Storytelling and Imaginary Worlds

Peter Jackson’s Hobbit trilogy isn’t very fun and that’s largely because it’s a trilogy. Lawrence Dodds claims this unnecessary expansion of a very short novel into a very long, three part film results from giving in to desires of nerds. Dodds’s article is interesting and worth reading, but also rather confused. He makes two claims when he thinks he’s making one, and it’s not clear either is to blame for the turgid storytelling of Jackson’s films.

Here’s Dodds’s first formulation of the problem:

This is what British sci-fi author M. John Harrison called “the clomping foot of nerdism” — and, unfortunately for all of us, it has taken over. In an essay which caused a storm in sci-fi’s teacup back in 2007, Harrison criticised the urge, felt by both authors and fans, to exhaustively catalogue every detail of an unreal world as if it were a real place rather than a literary device.

Nerds like heavily detailed worlds. Tolkien’s Lord of the Rings was heavily detailed. His novel The Hobbit was not. The former, in Dodd’s opinion, lacked a good story. The latter exemplifies the “spirit of the storyteller.”

But does a world rich in detail get in the way of telling a great story? I’m not so sure. I can think of many examples of wonderful stories set in exceedingly detailed imaginary worlds. Dune, for instance. And let’s not forget that our own world is pretty detailed — “a real place rather than a literary device” — and yet we manage to tell good stories set within it all the time.

The problem with the Hobbit movies isn’t the exhaustive detail. It’s that Jackson can’t seem to figure out what the story is. In fact, most of what’s wrong with the movies isn’t the constant mention of world details. It’s the other stories Jackson piles in and the unnecessary action sequences he “contributes” to Tolkien’s tale.

That nerds like exhaustively detailed worlds isn’t a problem so long as nerds like good stories told in those worlds, too. And they do! Because everyone likes good stories and dislikes bad ones, and people generally agree that Jackson’s Hobbit movies lack something when it comes to storytelling.

Dodds’s goes on to raise another concern about nerd culture, as if it were the same as the first. But it’s not.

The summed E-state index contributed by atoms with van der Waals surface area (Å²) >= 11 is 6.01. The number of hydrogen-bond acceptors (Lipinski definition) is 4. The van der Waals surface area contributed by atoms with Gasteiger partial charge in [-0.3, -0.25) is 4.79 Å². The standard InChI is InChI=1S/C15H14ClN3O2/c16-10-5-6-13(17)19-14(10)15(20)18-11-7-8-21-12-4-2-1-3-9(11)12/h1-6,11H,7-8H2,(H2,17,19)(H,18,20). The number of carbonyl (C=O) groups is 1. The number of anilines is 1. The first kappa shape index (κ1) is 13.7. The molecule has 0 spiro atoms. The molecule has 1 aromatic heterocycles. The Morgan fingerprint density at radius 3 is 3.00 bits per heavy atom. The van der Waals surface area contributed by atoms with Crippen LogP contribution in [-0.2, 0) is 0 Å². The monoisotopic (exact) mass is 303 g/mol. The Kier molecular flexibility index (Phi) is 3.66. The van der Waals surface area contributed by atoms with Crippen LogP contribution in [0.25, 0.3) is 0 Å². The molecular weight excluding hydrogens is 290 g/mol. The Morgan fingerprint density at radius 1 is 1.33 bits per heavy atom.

What nerds are chasing when they get passionate about canon is a fantasy of purity — the idea that a fictional world could be solely dictated by its own internal consistency and not by real-world demands. But they are forgetting how the original, Biblical canon was formed. Like some humming simulation, fantasy canons can be quickly snuffed out if their owners in the real world decree. Star Wars is changing because the people who own it want JJ Abrams to make a new movie and make them more money. They believe he can’t do that if he’s bound and encumbered on every side by the intricate designs of its previous stewards. That, in the end, is that.

Here he has brought up something weird about (some) nerd culture. It’s the Trekkie profoundly upset by inconsistencies between subsystems in the warp drive between episodes. It’s the tendency of a certain sort of nerd to blur the line between fantasy and reality.

But I’m not sure what this has to do with level of detail or how the two are necessarily linked. Look at cannon debates about old 80s cartoons with only a handful of episodes. Look at bronies.

For certain breed of nerd, system clarity matters more than it does to most. They like the world — or a world — to be comprehensible. It’s why they’re drawn to computers, which are unambiguous. It’s why they embrace utilitarianism, with its algorithmic approach to human morality. It’s why they dig Star Trek’s federation — with its clear rules and uncomplicated dress code — over the messy world outside their door.

But that’s its own issue and has little or nothing to do with the difference between Lord of the Rings and The Hobbit.